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Five fantastic family outings in the Peak District National Park

Posted by Luci Ackers on 15 November 2017
Related property: Blore Hall
Five fantastic family outings in the Peak District National Park

The Peak District is one of our most famous landscapes in the UK. There is always something exceptional to see and an array of activities to do, so you might find it hard to know where to start.

We have compiled a list of our Top 5 not-to-be-missed locations for when you are staying at Blore Hall.

1. Dovedale

For landscape, this one does it all.

Dovedale is the name of a picturesque valley, just a short way from Ashbourne and only 10 minutes from Blore. Part of a larger National Trust-owned area of the White Peak, this beautiful landscape is not only a National Nature Reserve, but also home to a number of popular tourist attractions.

The Dovedale stepping stones can’t be missed. They are large, flat square stones that cross the River Dove just half a mile from the main carpark. They are pretty easy to get to and easy to incorporate into a longer walk should you wish to. Be warned though, at this part of the river, they are the only crossing point.

If you’re feeling energetic you can do one of our recommended walking routes from Blore Hall. One particular walk will guide you on a six-mile adventure from Blore past the stunning National Trust-owned Ilam park, along the river, through Dovedale valley and over the stones. You’ll see it all! Full directions can be found at reception.

2. Chatsworth

One of the Peak District’s most famous locations is Chatsworth House. It has inspired artists and writers alike and continues to be a tourist hotspot today. The property dates back to the 16th century, though has undergone a series of changes and expansions since then. The interiors are stunning and it is now known for its extensive art collection.

Not only is the estate itself mentioned in Pride and Prejudice, but it is also thought to have provided some inspiration for Austen’s fictional Pemberley. Subsequently, Chatsworth has featured in a couple of adaptations of the novel to represent Mr Darcy’s lavish Derbyshire home.

The estate is also home to fantastic gardens and a parkland full of walks, as well as a farmyard and playground for youngsters. There are always fab events going on throughout the year, and onsite shops, cafés and restaurants. Different areas open at different times depending on the season, so check opening times here.

3. Arbor Low

If it’s history you’re after, the Peak District is full of hidden treasures. One of these is the Stone Circle of Arbor Low. Sometimes referred to as the Stone Henge of the North, Arbor Low is an interesting prehistoric site now owned by the English Heritage. The collection of more than 50 stones is arranged in a circular formation and surrounded by a circular furrow and bank. Interestingly, there are open entrances in the bank at either end, and a central cluster of remains now known as the ‘cove’. Arbor Low is connected via an earth ridge to the oval barrow Gib Hill, which is a burial mound that is also thought to date from the Neolithic period.

The site is free to explore and open during daylight hours. It’s a great area for walks, but if you want to get right up to the monument then it’s £1 per person, because it sits in private land.

4. Peveril Castle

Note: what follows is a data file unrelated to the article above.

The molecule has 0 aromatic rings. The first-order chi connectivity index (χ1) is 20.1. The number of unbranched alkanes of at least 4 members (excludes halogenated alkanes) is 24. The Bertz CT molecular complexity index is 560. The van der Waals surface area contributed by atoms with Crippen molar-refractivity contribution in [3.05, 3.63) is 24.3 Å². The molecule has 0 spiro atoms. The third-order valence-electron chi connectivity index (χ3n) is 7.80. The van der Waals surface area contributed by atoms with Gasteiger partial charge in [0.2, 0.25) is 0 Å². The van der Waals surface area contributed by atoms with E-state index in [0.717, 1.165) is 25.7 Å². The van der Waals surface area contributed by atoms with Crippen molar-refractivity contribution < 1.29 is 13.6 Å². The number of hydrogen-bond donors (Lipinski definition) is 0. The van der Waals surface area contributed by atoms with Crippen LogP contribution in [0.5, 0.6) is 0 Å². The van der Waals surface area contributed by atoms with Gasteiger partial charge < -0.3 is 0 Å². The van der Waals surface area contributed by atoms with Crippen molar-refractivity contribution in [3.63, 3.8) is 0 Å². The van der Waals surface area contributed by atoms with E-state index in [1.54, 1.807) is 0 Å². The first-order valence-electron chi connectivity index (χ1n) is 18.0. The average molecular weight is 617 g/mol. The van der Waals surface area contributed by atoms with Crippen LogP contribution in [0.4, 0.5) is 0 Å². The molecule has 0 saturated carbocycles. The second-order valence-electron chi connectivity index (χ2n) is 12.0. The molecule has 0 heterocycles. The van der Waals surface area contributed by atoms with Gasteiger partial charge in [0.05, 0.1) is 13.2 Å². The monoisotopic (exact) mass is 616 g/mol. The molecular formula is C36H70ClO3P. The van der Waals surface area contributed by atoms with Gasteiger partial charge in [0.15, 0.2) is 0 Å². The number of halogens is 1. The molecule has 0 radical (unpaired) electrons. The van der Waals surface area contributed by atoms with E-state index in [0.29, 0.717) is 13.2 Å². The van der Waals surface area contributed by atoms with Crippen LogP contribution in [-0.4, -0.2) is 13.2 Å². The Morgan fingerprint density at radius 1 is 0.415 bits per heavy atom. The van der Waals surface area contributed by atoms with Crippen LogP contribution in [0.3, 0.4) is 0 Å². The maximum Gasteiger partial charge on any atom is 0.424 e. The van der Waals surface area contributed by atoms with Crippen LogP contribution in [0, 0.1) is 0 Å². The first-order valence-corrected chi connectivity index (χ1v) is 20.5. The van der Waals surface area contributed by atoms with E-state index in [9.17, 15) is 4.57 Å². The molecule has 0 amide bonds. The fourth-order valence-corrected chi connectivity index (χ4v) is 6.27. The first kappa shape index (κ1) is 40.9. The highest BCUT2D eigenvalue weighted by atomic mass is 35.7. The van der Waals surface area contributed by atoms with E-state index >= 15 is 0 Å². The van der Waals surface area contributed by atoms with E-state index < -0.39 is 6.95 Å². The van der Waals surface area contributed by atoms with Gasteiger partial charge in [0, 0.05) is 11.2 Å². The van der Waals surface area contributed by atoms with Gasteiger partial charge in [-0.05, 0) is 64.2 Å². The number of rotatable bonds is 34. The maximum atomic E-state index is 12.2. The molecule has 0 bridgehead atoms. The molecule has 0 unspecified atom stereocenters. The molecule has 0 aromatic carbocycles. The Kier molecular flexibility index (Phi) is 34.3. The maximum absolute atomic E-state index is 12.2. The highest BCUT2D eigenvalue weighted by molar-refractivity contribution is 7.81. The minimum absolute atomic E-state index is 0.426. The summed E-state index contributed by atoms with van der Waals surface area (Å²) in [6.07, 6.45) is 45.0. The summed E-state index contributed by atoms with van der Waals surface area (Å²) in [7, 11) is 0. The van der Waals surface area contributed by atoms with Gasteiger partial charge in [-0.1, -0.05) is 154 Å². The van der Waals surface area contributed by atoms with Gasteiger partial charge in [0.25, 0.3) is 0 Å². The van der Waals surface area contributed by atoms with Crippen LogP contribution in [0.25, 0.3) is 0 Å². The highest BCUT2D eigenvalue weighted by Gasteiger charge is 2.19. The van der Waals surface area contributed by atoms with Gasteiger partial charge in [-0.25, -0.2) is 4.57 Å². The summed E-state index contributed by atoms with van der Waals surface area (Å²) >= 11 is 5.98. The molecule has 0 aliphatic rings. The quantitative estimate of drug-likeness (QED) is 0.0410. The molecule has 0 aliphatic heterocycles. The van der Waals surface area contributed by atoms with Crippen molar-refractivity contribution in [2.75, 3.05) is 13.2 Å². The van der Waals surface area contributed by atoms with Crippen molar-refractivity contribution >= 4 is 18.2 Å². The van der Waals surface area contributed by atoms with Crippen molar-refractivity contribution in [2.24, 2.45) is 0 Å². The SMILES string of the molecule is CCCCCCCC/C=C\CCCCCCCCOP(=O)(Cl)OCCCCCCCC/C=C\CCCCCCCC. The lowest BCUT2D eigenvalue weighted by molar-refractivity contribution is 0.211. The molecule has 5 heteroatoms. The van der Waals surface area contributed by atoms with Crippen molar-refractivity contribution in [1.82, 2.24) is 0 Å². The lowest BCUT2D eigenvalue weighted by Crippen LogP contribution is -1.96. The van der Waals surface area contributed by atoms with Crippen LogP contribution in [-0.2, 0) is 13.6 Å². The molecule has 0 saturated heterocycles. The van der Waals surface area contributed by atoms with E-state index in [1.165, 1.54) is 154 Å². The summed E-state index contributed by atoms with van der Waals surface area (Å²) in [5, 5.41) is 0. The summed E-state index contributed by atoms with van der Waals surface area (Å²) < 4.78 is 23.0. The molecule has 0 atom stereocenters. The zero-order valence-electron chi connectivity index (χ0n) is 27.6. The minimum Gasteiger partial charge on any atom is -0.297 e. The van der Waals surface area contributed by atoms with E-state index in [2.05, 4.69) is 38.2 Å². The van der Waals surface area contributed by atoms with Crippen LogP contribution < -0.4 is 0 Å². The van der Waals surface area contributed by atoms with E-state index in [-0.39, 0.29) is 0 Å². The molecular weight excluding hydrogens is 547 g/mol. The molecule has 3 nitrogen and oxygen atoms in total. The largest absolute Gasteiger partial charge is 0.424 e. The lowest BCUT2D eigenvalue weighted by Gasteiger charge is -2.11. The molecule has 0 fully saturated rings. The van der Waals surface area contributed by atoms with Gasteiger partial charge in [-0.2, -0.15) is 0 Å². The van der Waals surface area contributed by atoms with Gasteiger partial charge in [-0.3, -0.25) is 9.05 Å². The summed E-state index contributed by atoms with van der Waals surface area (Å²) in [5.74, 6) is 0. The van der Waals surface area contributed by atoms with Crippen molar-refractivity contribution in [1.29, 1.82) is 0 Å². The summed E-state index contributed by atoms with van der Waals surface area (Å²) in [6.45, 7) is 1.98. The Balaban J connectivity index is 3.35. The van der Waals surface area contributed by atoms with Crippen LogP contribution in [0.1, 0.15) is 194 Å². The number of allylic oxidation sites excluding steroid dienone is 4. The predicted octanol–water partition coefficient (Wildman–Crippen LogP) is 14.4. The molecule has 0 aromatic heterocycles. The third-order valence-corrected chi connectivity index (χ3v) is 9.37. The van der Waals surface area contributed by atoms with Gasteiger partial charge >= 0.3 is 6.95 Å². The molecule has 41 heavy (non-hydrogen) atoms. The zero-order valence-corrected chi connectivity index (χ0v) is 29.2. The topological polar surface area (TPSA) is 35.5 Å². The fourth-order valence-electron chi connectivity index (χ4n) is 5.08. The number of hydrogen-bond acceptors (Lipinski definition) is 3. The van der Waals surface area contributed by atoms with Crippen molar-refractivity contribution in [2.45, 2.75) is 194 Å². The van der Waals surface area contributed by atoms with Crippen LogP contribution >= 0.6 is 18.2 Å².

Another important historic location, though not quite as old, is the atmospheric Peveril Castle. It is one of England’s earliest Norman fortresses and has a long and interesting history. It was founded by William Peveril in the 11th century though saw further building work in the 12th century, such as its keep, which was built by Henry II after he confiscated the property from William Peveril’s son. This keep still stands relatively intact today and visitors are welcome to explore it.

Sitting atop a hill, looking out over Castleton, Peveril Castle commands an imposing position and has seen the surrounding town grow. It has only been since the 19th century that the castle and its pretty town have become such a tourist trap. You can walk up to the castle from the visitor centre at the bottom of the hill, and at the top of the castle you’ll be rewarded with some magnificent views out over Hope Valley.

The visitor centre has facilities and a little gift shop. It features a permanent exhibition detailing the history and displaying finds from the area.

5. Heights of Abraham

For a different view of the famous Peak District landscape you can soar over Matlock Bath and the Derwent Valley. The Heights of Abraham is a hilltop park that has been enjoyed by visitors for 200 years and is now accessed by a cable car. There is a lot to do here including two fantastic show caverns to explore, and the opportunity to learn about the area’s natural history, geology and lead mining past.

Attracting visitors since the 1780s, the Heights of Abraham were once only accessible to those willing to attempt the steep slopes of Mason Hill. Eventually zig-zag paths were laid to make it easier and finally in the 1980s the cable cars made it even more accessible. Walk in the footsteps of the Victorian visitors and discover the different viewpoints over the surroundings or try out the walking paths. There is a visitor centre restaurant, café and shop so you can make a day of it.

Each of the attractions is really easy to get to from Blore, which makes a beautiful holiday base. Find out how you can stay here by entering your details at the bottom of the page for a free brochure.

Luci Ackers

Luci Ackers

Luci loves getting out and about for a good cycle ride or easy-going walks in the countryside, and thoroughly enjoyed the time she previously spent working for the National Trust. Her love of writing started from a young age and on rainy days nothing beats curling up in a secret corner with a good book.

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